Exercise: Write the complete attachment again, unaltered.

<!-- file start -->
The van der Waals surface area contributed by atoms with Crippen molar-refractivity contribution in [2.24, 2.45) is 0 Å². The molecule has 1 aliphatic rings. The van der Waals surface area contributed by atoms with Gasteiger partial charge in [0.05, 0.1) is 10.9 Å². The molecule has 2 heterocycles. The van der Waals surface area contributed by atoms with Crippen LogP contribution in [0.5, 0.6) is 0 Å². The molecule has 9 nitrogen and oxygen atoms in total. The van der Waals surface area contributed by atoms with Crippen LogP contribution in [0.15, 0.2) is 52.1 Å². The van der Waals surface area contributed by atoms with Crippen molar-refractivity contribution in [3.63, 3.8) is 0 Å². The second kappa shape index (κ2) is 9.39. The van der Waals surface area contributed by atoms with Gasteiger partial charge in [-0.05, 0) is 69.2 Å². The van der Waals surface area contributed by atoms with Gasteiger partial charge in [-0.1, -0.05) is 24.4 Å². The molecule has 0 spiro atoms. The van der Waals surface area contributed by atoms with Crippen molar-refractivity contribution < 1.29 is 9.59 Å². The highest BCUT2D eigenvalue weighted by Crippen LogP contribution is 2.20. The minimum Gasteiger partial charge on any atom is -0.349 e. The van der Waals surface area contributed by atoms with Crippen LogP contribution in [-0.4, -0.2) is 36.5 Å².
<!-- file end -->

The van der Waals surface area contributed by atoms with Crippen molar-refractivity contribution in [2.24, 2.45) is 0 Å². The molecule has 1 aliphatic rings. The van der Waals surface area contributed by atoms with Gasteiger partial charge in [0.05, 0.1) is 10.9 Å². The molecule has 2 heterocycles. The van der Waals surface area contributed by atoms with Crippen LogP contribution in [0.5, 0.6) is 0 Å². The molecule has 9 nitrogen and oxygen atoms in total. The van der Waals surface area contributed by atoms with Crippen LogP contribution in [0.15, 0.2) is 52.1 Å². The van der Waals surface area contributed by atoms with Crippen molar-refractivity contribution in [3.63, 3.8) is 0 Å². The second kappa shape index (κ2) is 9.39. The van der Waals surface area contributed by atoms with Gasteiger partial charge in [-0.05, 0) is 69.2 Å². The van der Waals surface area contributed by atoms with Gasteiger partial charge in [-0.1, -0.05) is 24.4 Å². The molecule has 0 spiro atoms. The van der Waals surface area contributed by atoms with Crippen molar-refractivity contribution < 1.29 is 9.59 Å². The highest BCUT2D eigenvalue weighted by Crippen LogP contribution is 2.20. The minimum Gasteiger partial charge on any atom is -0.349 e. The van der Waals surface area contributed by atoms with Crippen LogP contribution in [-0.4, -0.2) is 36.5 Å².